They say it’s still too early to put much stock in polling of the Democratic presidential field. That’s probably true.
Another reason not to put much stock in these polls is that they are all over the place.
Two post-debate polls show that Joe Biden has lost nearly all of early lead and that Bernie Sanders has also faded. The beneficiaries are two female candidates — Kamala Harris and Elizabeth Warren — but the two polls disagree as to which of them has closed in on Biden the most.
Quinnipiac has Biden at 22 percent, Harris at 20 percent, and Warren and Sanders at 14 and 13 percent, respectively. Economist/YouGov shows Biden with 23 percent support. Warren is second, just 4 points behind. Then comes Harris at 15 percent. Sanders is a distant fourth with 9 percent, just 1 point ahead of Pete Buttigieg.
However, an ABC News/Washington Post survey paints an entirely different picture. It depicts a race that hasn’t shifted substantially as a result of the debates.
Biden, at 30 percent, holds a healthy lead over second-place Sanders at 19 percent. Harris and Warren stand at 13 and 12 percent, respectively. Fifth-place Buttigieg is almost out of sight. He commands only 4 percent backing.
How to explain the differing results? I can’t. The Post surveyed both Democrats and independents who lean Democratic, but so did Quinnipiac (I’m not sure about YouGov). The Post began its survey a little earlier than the other two outfits, but all three polls were taken post-debates.
I’m inclined to discount the Post’s poll. The notion that the debate had so little short-term impact on the state of the race seems implausible to me.
However, I’m not convinced that Biden is only fractionally ahead of his closest rivals at this point. The notion that one exchange, in which Biden came out the loser but was not caught tongue-tied and did not commit any gaffe, washed away virtually his entire lead also seems implausible.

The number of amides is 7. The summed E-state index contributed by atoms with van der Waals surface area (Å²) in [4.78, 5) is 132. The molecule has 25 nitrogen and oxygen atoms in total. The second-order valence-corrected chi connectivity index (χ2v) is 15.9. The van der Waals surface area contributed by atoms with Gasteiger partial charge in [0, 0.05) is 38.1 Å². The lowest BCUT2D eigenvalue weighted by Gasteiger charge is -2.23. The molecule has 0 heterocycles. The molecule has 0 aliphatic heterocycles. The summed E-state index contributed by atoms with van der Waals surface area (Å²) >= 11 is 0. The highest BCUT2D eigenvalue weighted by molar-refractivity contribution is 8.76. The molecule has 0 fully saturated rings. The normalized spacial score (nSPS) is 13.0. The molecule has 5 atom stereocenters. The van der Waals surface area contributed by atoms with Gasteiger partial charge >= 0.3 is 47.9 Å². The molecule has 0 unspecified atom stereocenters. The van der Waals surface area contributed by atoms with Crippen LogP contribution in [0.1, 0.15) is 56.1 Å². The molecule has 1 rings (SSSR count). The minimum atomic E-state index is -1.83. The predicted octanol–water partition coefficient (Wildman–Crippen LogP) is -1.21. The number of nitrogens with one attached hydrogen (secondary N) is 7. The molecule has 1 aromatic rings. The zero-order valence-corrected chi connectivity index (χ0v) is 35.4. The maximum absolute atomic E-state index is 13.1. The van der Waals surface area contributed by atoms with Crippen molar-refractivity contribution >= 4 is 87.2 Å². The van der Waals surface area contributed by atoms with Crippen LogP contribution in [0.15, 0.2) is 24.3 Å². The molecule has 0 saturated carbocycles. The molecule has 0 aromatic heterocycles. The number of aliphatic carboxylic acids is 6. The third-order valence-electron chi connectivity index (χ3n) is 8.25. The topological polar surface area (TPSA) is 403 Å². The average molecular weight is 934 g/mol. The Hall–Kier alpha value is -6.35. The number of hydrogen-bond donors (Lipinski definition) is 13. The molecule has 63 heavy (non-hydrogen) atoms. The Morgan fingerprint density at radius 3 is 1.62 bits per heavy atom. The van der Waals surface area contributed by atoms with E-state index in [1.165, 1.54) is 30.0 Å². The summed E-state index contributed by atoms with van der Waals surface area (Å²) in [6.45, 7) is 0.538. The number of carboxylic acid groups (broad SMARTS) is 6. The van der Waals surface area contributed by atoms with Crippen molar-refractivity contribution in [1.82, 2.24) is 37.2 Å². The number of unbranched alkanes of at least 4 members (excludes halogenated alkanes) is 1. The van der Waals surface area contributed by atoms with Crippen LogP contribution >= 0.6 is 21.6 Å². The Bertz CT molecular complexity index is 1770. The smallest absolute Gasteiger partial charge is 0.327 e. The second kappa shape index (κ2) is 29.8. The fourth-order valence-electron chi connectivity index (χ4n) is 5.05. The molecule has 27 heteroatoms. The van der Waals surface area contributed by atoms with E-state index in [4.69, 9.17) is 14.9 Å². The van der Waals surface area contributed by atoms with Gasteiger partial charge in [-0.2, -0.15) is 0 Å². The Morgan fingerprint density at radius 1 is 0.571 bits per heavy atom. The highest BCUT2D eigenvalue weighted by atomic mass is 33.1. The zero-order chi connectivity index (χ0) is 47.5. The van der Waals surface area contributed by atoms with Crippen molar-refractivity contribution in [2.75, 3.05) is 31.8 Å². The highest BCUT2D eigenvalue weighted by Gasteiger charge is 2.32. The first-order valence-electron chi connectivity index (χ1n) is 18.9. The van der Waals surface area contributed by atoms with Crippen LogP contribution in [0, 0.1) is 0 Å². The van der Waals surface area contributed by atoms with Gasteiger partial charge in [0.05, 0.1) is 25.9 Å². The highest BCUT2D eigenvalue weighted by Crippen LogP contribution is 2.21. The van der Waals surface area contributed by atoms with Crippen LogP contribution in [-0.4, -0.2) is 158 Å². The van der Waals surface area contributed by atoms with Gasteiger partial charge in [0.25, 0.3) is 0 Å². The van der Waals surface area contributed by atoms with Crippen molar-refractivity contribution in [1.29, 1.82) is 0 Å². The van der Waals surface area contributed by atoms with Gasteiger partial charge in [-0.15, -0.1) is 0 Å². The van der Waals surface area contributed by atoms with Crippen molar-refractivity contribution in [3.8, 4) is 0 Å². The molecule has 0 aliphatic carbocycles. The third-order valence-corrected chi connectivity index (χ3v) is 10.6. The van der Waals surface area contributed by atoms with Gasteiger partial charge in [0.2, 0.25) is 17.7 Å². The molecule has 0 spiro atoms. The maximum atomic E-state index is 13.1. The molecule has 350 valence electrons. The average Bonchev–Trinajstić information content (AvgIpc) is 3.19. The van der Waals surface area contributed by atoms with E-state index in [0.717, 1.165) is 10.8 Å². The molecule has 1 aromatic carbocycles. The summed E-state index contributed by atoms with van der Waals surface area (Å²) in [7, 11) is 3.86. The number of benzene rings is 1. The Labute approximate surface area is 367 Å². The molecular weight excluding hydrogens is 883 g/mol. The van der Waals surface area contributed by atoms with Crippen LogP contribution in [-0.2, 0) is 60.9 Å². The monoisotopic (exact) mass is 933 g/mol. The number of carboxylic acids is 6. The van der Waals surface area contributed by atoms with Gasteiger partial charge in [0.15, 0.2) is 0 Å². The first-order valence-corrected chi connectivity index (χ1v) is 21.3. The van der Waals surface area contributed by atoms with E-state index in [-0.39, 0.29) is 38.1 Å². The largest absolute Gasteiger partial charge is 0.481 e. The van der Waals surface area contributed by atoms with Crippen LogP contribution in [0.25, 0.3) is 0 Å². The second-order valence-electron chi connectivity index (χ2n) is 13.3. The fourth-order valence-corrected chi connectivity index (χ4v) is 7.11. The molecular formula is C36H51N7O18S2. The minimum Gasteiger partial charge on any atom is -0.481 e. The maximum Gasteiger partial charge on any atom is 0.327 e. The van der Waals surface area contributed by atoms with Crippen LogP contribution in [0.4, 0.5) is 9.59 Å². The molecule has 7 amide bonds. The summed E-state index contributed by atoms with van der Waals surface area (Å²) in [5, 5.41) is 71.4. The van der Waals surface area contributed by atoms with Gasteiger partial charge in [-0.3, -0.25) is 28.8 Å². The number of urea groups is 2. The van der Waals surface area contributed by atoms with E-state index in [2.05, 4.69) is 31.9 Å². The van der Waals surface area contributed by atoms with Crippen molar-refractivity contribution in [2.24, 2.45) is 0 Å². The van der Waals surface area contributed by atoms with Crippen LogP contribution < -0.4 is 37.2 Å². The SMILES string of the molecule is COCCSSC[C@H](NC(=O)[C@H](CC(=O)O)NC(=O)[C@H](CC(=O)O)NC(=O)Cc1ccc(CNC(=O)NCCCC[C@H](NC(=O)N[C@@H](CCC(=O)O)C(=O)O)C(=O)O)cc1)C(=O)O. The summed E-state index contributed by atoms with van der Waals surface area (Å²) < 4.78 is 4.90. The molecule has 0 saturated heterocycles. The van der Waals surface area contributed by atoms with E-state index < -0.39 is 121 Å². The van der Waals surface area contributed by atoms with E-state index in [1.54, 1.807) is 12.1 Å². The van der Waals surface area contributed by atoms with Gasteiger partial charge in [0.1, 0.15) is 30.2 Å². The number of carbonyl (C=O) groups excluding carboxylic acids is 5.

Perhaps the most persuasive picture of where things stand now comes from a Morning Consult poll. It shows Biden at 28 percent, down 7 points from before the debate. The other three serious contenders are lumped together with 14-18 percent support. The rank order is Sanders, Harris, Warren.
The key point, though, is the one I made at the beginning. At this early date, we shouldn’t put much stock in any of these polls.
Nonetheless, I think it’s fair to conclude that we’re probably looking at a four horse race. The likelihood that the Democratic nominee won’t come from the pack of Biden, Harris, Warren, or Sanders seems extremely small. My sense, for what little it’s worth, is that Sanders’s prospects are considerably less favorable than those of the other three.
Former flavor of the week Pete Buttigieg never looked like he could capture the nomination. Now it seems almost certain that he won’t.
Buttigieg and the rest of the trailing field should be viewed as auditioning for the vice presidential nomination. Amy Klobuchar, Julian Castro, and Cory Booker strike me as most likely among this group to win that sweepstakes, depending on whether the eventual nominee is looking for a woman, a Latino, or a Black.